"An Anatomy of all Parts of the Soul"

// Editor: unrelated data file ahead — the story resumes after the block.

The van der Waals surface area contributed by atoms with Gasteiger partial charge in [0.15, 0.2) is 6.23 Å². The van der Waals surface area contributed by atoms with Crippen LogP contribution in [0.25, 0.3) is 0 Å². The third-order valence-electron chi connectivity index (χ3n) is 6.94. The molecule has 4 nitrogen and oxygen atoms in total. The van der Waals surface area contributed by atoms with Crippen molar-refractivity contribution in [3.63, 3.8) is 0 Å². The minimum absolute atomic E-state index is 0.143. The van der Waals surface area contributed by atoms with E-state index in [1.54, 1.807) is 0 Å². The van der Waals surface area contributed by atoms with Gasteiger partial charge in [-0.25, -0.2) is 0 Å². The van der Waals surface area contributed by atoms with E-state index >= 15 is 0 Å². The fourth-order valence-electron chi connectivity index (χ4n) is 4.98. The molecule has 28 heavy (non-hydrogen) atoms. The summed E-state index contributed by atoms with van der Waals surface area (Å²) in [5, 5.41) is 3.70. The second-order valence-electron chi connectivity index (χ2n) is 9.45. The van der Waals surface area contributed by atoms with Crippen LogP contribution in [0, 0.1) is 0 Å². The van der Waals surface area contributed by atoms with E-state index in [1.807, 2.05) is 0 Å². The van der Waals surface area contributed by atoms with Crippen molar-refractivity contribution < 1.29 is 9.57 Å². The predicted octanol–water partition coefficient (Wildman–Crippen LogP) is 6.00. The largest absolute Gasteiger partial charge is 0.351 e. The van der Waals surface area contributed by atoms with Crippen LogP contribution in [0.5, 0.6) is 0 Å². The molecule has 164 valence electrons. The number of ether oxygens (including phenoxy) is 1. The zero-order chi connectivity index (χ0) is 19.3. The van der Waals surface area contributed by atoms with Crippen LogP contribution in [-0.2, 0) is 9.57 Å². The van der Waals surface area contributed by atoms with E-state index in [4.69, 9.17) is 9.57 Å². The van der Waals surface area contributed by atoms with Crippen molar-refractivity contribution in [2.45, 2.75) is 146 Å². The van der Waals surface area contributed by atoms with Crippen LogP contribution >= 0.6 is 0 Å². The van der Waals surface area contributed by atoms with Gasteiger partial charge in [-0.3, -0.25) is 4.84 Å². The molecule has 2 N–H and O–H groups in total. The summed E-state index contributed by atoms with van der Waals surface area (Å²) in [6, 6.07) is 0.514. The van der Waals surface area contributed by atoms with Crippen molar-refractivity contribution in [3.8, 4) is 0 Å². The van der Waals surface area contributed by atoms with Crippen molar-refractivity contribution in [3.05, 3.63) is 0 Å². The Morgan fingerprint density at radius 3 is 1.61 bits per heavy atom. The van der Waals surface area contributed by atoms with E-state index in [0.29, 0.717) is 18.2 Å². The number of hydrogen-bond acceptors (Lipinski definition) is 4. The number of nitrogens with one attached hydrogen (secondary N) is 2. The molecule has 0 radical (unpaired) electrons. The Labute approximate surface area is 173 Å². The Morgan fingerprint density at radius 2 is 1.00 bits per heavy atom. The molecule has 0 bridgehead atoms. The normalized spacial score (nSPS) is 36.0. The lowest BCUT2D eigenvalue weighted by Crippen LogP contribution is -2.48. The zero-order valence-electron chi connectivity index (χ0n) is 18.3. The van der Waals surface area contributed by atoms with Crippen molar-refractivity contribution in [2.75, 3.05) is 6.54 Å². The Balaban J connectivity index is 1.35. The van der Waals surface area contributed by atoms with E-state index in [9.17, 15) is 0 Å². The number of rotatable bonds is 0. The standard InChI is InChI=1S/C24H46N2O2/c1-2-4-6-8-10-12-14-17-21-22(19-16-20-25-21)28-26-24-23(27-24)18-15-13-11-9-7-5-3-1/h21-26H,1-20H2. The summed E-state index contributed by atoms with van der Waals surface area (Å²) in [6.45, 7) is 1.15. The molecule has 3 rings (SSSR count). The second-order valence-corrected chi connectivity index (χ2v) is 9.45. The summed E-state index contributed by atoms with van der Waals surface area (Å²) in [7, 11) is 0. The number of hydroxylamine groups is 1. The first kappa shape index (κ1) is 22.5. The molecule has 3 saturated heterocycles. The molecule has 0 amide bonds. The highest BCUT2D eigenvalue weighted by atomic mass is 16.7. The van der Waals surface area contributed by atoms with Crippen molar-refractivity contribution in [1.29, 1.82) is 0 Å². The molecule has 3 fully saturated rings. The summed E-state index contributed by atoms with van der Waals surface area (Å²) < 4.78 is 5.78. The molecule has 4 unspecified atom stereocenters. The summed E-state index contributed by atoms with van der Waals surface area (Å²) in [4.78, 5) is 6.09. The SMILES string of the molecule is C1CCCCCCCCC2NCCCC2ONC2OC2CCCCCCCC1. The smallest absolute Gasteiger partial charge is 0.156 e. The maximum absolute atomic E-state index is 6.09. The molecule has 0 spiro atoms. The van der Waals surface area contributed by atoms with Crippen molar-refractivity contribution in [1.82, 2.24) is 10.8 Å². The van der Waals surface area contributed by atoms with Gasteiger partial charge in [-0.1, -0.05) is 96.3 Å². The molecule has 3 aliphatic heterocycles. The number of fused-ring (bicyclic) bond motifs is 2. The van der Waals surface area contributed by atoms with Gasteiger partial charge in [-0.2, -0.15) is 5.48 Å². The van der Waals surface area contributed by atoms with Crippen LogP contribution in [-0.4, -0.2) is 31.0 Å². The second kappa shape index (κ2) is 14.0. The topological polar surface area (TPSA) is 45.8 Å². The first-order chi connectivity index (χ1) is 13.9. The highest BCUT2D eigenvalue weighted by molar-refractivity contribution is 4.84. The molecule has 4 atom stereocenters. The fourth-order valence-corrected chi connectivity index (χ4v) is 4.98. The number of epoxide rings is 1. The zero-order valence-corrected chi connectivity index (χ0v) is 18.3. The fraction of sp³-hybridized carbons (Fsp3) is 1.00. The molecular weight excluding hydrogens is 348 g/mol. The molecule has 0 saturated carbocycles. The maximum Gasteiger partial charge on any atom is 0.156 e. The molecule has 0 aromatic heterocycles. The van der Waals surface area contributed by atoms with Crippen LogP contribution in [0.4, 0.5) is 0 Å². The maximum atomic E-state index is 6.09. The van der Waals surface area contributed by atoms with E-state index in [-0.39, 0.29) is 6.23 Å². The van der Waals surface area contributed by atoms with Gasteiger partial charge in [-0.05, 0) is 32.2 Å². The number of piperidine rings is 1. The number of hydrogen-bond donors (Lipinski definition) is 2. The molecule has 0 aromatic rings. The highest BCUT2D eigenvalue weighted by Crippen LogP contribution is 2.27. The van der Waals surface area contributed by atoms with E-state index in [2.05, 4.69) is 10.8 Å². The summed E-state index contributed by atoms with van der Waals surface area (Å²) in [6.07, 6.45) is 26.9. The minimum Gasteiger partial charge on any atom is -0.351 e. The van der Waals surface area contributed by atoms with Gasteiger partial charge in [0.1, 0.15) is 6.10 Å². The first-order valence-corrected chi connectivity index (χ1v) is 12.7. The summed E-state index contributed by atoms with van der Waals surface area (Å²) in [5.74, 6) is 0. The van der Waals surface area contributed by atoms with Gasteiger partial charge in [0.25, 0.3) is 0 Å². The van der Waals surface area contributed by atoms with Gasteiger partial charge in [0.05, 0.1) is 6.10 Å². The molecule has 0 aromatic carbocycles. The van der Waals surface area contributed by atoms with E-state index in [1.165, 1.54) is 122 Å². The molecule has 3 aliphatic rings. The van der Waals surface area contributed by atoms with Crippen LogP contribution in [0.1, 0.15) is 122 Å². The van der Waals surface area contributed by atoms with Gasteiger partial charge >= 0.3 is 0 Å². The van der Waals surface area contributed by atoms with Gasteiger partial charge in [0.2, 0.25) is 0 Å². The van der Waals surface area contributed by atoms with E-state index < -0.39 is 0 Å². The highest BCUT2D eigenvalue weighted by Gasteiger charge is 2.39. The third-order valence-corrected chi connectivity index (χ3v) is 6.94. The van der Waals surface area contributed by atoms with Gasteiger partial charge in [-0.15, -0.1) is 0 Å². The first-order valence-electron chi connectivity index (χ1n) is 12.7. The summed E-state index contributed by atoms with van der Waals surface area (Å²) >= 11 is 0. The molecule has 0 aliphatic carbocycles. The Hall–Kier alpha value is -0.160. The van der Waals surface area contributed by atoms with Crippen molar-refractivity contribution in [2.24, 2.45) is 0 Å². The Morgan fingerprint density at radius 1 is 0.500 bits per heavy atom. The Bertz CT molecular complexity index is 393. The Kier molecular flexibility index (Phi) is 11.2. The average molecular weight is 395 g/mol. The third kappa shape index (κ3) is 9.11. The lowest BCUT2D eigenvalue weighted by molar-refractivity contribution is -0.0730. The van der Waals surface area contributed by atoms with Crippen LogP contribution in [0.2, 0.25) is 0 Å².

"The varied and resplendid riches which are contained in this treasury it is no easy matter to express in words; so much so, that I well know that whatever I shall be able to say will be far from approaching the excellence of the subject. But as it is better to give to my readers some taste, however small, of the wonderful advantages they will derive from the study of this book [Psalms], than to be entirely silent on the point, I may be permitted briefly to advert to a matter, the greatness of which does not admit of being fully unfolded. I have been accustomed to call this book, I think not inappropriately, “An Anatomy of all the Parts of the Soul;” for there is not an emotion of which any one can be conscious that is not here represented as in a mirror. Or rather, the Holy Spirit has here drawn to the life all the griefs, sorrows, fears, doubts, hopes, cares, perplexities, in short, all the distracting emotions with which the minds of men are wont to be agitated. The other parts of Scripture contain the commandments which God enjoined his servants to announce to us. But here the prophets themselves, seeing they are exhibited to us as speaking to God, and laying open all their inmost thoughts and affections, call, or rather draw, each of us to the examination of himself in particular, in order that none of the many infirmities to which we are subject, and of the many vices with which we abound, may remain concealed. It is certainly a rare and singular advantage, when all lurking places are discovered, and the heart is brought into the light, purged from that most baneful infection, hypocrisy. In short, as calling upon God is one of the principal means of securing our safety, and as a better and more unerring rule for guiding us in this exercise cannot be found elsewhere than in The Psalms, it follows, that in proportion to the proficiency which a man shall have attained in understanding them, will be his knowledge of the most important part of celestial doctrine." From Calvin's Commentary on the Psalms